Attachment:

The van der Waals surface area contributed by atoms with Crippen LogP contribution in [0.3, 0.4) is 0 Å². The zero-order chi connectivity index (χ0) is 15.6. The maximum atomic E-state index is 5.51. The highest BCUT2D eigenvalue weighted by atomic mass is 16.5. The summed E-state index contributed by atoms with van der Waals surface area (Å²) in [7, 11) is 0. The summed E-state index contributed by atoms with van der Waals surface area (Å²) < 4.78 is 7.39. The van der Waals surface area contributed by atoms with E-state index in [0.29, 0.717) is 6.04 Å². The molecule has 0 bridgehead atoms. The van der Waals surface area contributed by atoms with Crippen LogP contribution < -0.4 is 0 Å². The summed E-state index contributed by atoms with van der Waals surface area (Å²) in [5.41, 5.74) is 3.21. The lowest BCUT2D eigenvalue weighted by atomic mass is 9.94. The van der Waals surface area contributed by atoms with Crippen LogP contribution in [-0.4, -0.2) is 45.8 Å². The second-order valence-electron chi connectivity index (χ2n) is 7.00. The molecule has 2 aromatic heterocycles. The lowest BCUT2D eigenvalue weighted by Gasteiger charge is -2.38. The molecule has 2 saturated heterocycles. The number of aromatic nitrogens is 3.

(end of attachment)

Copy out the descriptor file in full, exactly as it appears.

The van der Waals surface area contributed by atoms with Crippen LogP contribution in [0.3, 0.4) is 0 Å². The zero-order chi connectivity index (χ0) is 15.6. The maximum atomic E-state index is 5.51. The highest BCUT2D eigenvalue weighted by atomic mass is 16.5. The summed E-state index contributed by atoms with van der Waals surface area (Å²) in [7, 11) is 0. The summed E-state index contributed by atoms with van der Waals surface area (Å²) < 4.78 is 7.39. The van der Waals surface area contributed by atoms with E-state index in [0.29, 0.717) is 6.04 Å². The molecule has 0 bridgehead atoms. The van der Waals surface area contributed by atoms with Crippen LogP contribution < -0.4 is 0 Å². The summed E-state index contributed by atoms with van der Waals surface area (Å²) in [5.41, 5.74) is 3.21. The lowest BCUT2D eigenvalue weighted by atomic mass is 9.94. The van der Waals surface area contributed by atoms with Crippen LogP contribution in [-0.4, -0.2) is 45.8 Å². The second-order valence-electron chi connectivity index (χ2n) is 7.00. The molecule has 2 aromatic heterocycles. The lowest BCUT2D eigenvalue weighted by Gasteiger charge is -2.38. The molecule has 2 saturated heterocycles. The number of aromatic nitrogens is 3.